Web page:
Both day and night, Nairobi City is characterized as a hive of activities. Transport is always a big deal in the country’s capital, from buses, trucks, Taxis, and Boda Boda to handcarts or mkokoteni in Swahili.
Given the number of people that flock to the city center every day, it is undoubtedly that people in the Boda, Boda, Taxi, and Matatu industry take home some good cash.
As such, many entrepreneurs have invested heavily in the above sectors, with some owning fleets of buses plying different routes. But how many have ever thought about the mkokoteni transportation business?
Moving around the city center, you will spot some men pulling their handcarts and jostling for space with motorists on the busy highways.
The handcarts are common sights in Nairobi’s busy streets, including Luthuli Avenue, River Road, and Country Bus. Strategically placed in various locations, these carts are owned by men who rent them to pullers daily at a fee.
Some of these businessmen also double up with dollies that are commonly used at bus stops to help passengers with heavy luggage.
Kioko Mbaluka, an owner of 20 dollies and three handcarts, says the emergence of the dolly has changed the business… for the better.
“I have been in this business for over 20 years… I used to own handcarts, but I have since transitioned to trolleys as they are now in fashion because of their ease of movement in traffic.”
Mr. Mbaluka hires out his dollies for between Sh. 50 and Sh. 70 and the handcarts for Sh. 100. Another owner, Peter Njuguna, says he makes between Sh. 5,000 and Sh. 3,000 weekly from hiring out his 17 dollies and two handcarts at Sh. 80 and Sh. 150, respectively.
Gabriel Mucheru, who has been in this business for ten years, owns 15 handcarts and hires out each between Sh 30-Sh 150, depending on the size.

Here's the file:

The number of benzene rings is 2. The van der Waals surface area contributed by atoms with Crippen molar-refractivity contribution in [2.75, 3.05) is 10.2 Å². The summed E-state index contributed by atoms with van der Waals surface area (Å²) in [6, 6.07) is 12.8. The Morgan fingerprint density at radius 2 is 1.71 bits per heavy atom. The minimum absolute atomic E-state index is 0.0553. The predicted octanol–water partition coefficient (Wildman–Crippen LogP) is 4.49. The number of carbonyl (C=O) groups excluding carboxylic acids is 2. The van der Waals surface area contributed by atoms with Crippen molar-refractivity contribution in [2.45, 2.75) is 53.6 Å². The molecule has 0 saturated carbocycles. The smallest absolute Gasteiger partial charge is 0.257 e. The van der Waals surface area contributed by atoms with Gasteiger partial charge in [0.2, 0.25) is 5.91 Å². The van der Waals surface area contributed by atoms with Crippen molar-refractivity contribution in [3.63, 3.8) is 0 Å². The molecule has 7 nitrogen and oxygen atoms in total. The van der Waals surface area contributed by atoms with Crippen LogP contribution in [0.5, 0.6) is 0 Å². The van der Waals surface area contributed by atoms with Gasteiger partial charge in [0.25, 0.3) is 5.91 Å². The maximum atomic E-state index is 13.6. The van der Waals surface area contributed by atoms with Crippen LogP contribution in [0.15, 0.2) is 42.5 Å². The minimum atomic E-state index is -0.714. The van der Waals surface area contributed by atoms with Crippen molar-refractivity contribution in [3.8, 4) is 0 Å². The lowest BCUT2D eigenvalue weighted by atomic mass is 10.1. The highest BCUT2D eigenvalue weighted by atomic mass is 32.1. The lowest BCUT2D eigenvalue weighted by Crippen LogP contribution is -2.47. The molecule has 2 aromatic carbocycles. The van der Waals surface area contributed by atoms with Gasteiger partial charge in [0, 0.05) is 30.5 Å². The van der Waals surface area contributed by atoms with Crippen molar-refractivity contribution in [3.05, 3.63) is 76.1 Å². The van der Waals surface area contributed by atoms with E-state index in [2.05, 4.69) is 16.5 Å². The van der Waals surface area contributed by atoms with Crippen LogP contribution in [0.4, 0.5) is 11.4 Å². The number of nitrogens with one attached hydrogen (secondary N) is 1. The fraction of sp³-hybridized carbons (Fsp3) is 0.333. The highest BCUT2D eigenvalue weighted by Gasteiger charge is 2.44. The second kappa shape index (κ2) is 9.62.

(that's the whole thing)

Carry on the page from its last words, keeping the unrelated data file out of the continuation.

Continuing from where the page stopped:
A Mkokoteni puller disclosed that hiring a cart is cheaper than buying one.
“I normally charge Sh. 50 per bale depending on the distance and carry up to 30 bales. That totals to Sh. 1500 per trip, and I make up to three trips per day,” he stated.
According to various sources, a new Mkokoteni retails at between Sh. 10,000-Sh. 15,000, while a dolly goes for between Sh Sh. 5,000 and Sh. 10,000 depending on the metal quality.
It is estimated that over 2,000 hand carts and over 5,000 dollies are operating in Nairobi’s CBD. The metal baskets are hired out for between Sh. 50 and Sh. 150, money that is paid directly to the owners.
The Mkokoteni business is always at its peak during festive seasons when people travel to and from the city. The pullers are estimated to make between Sh. 700 and Sh. 1,200 daily.
The handcarts are also used to transport water in estates with a water shortage. Daniel Wanyama, a water vendor at Uthiru, says he sells a 20-liter Jerican at Sh. 20.
On a normal day, he sells up to 50 Jericans, which translates to Sh. 1,000 per day. He said he makes up to Sh. 2,000 on a good day. He uses his own Mkokoteni, which he bought after years of hiring.